On June 25, 2014, the Internal Revenue Service (IRS) released the instructions for Form W-8BEN-E, Certificate of Status of Beneficial Owner for United States Tax Withholding and Reporting (Entities). Form W-8BEN-E, which was issued without instructions in March 2014 (with a February 2014 revision date), is used by non-US entities to document their status as a payee under Chapter 4 and as a beneficial owner under Chapter 3 of the US Internal Revenue Code (Code).
An entity that does not document its Chapter 4 status (commonly referred to as its FATCA status) may be treated as a recalcitrant account holder or nonparticipating foreign financial institution, and subject to a 30% withholding when receiving certain withholdable payments.
The instructions to Form W-8BEN-E provide clarification and relevant definitions in regard to the requirements for documenting and certifying a non-US entity’s status, which is essential for compliance with FATCA and other information reporting and withholding requirements..
On 2 May2014, the US Department of the Treasury (Treasury) and the Internal Revenue Service (IRS) announced in Notice 2014-33 (the Notice) that calendar years 2014 and 2015 will be regarded as a transition period for purposes of IRS enforcement and administration with respect to the implementation of the Foreign Account Tax Compliance Act (FATCA or Chapter 4).
In addition, the Notice provides that this transition period will apply with respect to certain related due diligence and withholding provisions under Chapters 3 and 61 and Section 3406 of the Internal Revenue Code (Code) that were revised in coordinating regulations issued on February 20, 2014. This relief means that the IRS will take into account the extent to which withholding agents, foreign financial institutions (FFIs), and other entities are making a good faith effort to comply with FATCA and the modifications to existing information reporting and withholding obligations until calendar year 2016.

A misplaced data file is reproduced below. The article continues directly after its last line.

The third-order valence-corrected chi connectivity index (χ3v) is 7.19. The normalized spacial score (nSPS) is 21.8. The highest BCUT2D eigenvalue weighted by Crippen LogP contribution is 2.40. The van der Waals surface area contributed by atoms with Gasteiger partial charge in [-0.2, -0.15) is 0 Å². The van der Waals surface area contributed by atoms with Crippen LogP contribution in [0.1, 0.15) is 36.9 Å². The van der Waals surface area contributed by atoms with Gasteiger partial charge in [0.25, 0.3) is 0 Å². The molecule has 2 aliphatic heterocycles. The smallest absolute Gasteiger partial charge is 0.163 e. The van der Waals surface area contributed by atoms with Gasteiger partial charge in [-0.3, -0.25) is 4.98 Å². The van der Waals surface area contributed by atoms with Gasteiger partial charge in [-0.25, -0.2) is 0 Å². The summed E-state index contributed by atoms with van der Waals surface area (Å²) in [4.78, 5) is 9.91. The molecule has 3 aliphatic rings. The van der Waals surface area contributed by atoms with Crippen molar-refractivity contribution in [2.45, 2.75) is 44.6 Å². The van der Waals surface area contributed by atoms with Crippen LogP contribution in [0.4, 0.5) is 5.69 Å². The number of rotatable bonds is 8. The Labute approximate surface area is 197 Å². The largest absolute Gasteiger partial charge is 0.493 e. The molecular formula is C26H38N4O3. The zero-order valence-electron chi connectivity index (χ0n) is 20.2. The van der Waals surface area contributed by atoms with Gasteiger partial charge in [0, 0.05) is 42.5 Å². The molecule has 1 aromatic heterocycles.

The PwC Insight attached below provides an overview of the notice and observations regarding:
Although the US tax regime is based on self-assessed tax, the Internal Revenue Service continues to expand third-party information reporting requirements with the aim of ensuring that taxpayers file complete and accurate income tax returns by matching independent information with what is being reported on their returns. This Tax Insight serves as a high-level primer to facilitate discussions as businesses consider their compliance requirements for the current year.
The withholding provisions of FATCA are scheduled to begin in January 2014. Multinational businesses that have not already begun to assess the FATCA requirements, determine their specific impact, and create a customized plan to comply may be falling behind.
Now is the right time to learn more and take action.
While strict global Anti-Money Laundering (AML)/Know Your Customer (KYC) requirements have been with us for a long time, strict rules aimed at ending global tax evasion are a more recent phenomenon. The provisions of the Foreign Account Tax Compliance Act (FATCA) were enacted in 2010 with a primary goal of providing the United States' Internal Revenue Service (IRS) with an increased ability to detect US tax evaders concealing their assets in foreign accounts and investments.
This document highlights four key challenges that AML/KYC professionals should understand as their financial institutions begin to implement FATCA alongside existing account opening and AML/KYC capabilities.